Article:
Cross ridge dyke 1000m south west of Higher Berry Court Cottages


Heritage Category: Scheduled Monument

List Entry Number: 1020633

Date first listed: 24-Jul-2002


Ordnance survey map of Cross ridge dyke 1000m south west of Higher Berry Court Cottages
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The building or site itself may lie within the boundary of more than one authority.

District: Wiltshire (Unitary Authority)

Parish: Donhead St. Mary

National Grid Reference: ST 91931 20632


Legacy Record - This information may be included in the List Entry Details.

Reasons for Designation

Cranborne Chase is an area of chalkland well known for its high number, density and diversity of archaeological remains. These include a rare combination of Neolithic and Early Bronze Age sites, comprising one of the largest concentrations of burial monuments in England, the largest known cursus (a linear ritual monument) and a significant number and range of henge monuments (Late Neolithic ceremonial centres). Other important remains include a variety of enclosures, settlements, field systems and linear boundaries which date throughout prehistory and into the Romano-British and medieval periods. This high level of survival of archaeological remains is due largely to the later history of the Chase. Cranborne Chase formed a Royal Hunting Ground from at least Norman times, and much of the archaeological survival within the area resulted from associated laws controlling land-use which applied until 1830. The unique archaeological character of the Chase has attracted much attention over the years, notably during the later 19th century, by the pioneering work on the Chase of General Pitt-Rivers, Sir Richard Colt Hoare and Edward Cunnington, often regarded as the fathers of British archaeology. Archaeological investigations have continued throughout the 20th century and to the present day. Cross ridge dykes are substantial linear earthworks typically between 0.2km long and 1km long comprising one or more ditches arranged beside and parallel to one or more banks. They generally occur in upland situations, running across ridges and spurs. They are recognised as earthworks or as cropmarks on aerial photographs, or as a combination of both. The evidence of excavation and analogy with associated monuments demonstrates that their construction spans the millennium from the Middle Bronze Age, although they may have been reused later. Current information favours the view that they were used as territorial boundary markers, probably demarcating land allotment within communities, although they may also have been used as trackways, cattle droveways or defensive earthworks. Cross ridge dykes occur across Cranborne Chase and are one of the few monument types which illustrate how land was divided up in the prehistoric period. They are of considerable importance for any analysis of settlement and land use in the Bronze Age. Very few examples have survived to the present day nationally and all well-preserved examples are considered to be of national importance. The number of well-preserved examples within Cranborne Chase is particularly notable.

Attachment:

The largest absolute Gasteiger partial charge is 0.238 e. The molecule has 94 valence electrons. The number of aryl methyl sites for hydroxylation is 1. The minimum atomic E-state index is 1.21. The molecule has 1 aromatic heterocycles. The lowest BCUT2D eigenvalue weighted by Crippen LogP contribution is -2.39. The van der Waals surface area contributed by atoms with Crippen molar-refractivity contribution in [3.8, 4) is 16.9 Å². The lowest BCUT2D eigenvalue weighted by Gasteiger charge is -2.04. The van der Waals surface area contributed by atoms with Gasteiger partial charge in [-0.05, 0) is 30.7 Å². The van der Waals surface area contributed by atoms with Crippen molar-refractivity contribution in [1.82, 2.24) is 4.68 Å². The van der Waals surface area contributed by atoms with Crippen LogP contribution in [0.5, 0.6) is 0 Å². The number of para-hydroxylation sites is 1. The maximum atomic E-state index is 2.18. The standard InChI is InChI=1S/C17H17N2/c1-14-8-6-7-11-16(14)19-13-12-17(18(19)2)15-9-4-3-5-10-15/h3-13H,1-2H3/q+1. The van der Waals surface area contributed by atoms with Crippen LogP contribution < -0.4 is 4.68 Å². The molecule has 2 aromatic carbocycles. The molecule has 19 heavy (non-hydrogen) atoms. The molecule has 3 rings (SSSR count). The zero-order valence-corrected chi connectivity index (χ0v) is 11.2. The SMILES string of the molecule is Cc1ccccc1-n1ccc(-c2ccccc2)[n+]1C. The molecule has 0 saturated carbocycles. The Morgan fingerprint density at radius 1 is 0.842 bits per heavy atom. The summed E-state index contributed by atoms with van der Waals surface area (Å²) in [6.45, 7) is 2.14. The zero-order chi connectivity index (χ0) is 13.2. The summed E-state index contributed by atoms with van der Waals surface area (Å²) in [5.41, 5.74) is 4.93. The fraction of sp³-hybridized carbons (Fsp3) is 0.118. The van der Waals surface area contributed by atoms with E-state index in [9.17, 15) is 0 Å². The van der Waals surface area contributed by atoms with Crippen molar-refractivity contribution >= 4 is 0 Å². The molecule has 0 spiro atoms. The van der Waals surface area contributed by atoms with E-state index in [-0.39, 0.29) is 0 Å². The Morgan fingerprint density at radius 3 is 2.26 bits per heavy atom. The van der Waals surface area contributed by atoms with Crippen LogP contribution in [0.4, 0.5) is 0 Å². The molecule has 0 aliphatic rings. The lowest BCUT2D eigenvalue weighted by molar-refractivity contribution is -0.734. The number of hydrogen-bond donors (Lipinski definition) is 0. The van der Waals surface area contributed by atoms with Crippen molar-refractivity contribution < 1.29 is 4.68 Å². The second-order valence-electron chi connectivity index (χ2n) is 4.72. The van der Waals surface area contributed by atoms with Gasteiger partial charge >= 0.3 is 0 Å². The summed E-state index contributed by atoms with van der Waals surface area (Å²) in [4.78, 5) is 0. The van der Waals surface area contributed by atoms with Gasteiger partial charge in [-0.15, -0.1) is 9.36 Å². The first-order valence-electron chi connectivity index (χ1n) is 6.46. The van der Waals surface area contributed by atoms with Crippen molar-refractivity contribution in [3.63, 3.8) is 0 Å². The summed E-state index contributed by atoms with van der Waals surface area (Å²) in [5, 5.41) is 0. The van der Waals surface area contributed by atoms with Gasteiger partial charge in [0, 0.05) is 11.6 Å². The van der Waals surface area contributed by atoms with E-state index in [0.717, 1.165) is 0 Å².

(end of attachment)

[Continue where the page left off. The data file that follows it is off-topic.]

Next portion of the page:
The cross ridge dyke 1000m south west of Higher Berry Court Cottages is one of several similar monuments in the vicinity, providing an unusual association and, despite a small part of it being partly destroyed, is a well-preserved example of its class which will preserve archaeological remains providing information about later prehistoric land use and environment.


Legacy Record - This information may be included in the List Entry Details.


The monument includes a cross ridge dyke extending north east-south west across the middle slopes of a north facing spur, 1km south west of Higher Berry Court Cottages. It is one of three similar monuments in close proximity which together define an area of the ridge. One of the other two dykes forms the subject of a separate scheduling, and all three lie within the remains of a prehistoric field system. The cross ridge dyke, which is about 118m long, has two ditches with downhill banks. The upper southern ditch is `V'-shaped in profile, 5m wide and 1.4m below the upper ground level, and the upper bank is flat-topped, 6m wide and 0.8m high above the upper ditch. A bank, 1.5m wide and 0.2m high, running part way along the uphill side of this ditch may be a lynchet relating to the field system which extends to the south. The lower ditch is broader in profile, 7m wide, 1.6m deep below the upper bank and 0.6m deep below the lower bank which is 4m wide and 0.9m high. The western end of the earthwork has been truncated by a small farm track. It would originally have extended further to the west but has been destroyed by a chalk quarry, several hollow ways, and possibly the route of the Roman road from Hamworthy to Bath. The eastern end of the dyke has been disturbed by a terrace way terminating just below the edge of a steep coombe. The field system has been disturbed and levelled by ploughing, its character is unclear and it is therefore not included in the scheduling. All fence posts are excluded from the scheduling, although the ground beneath these features is included.

MAP EXTRACT The site of the monument is shown on the attached map extract. It includes a 2 metre boundary around the archaeological features, considered to be essential for the monument's support and preservation.


The contents of this record have been generated from a legacy data system.

Legacy System number: 33574

Legacy System: RSM

End of official listing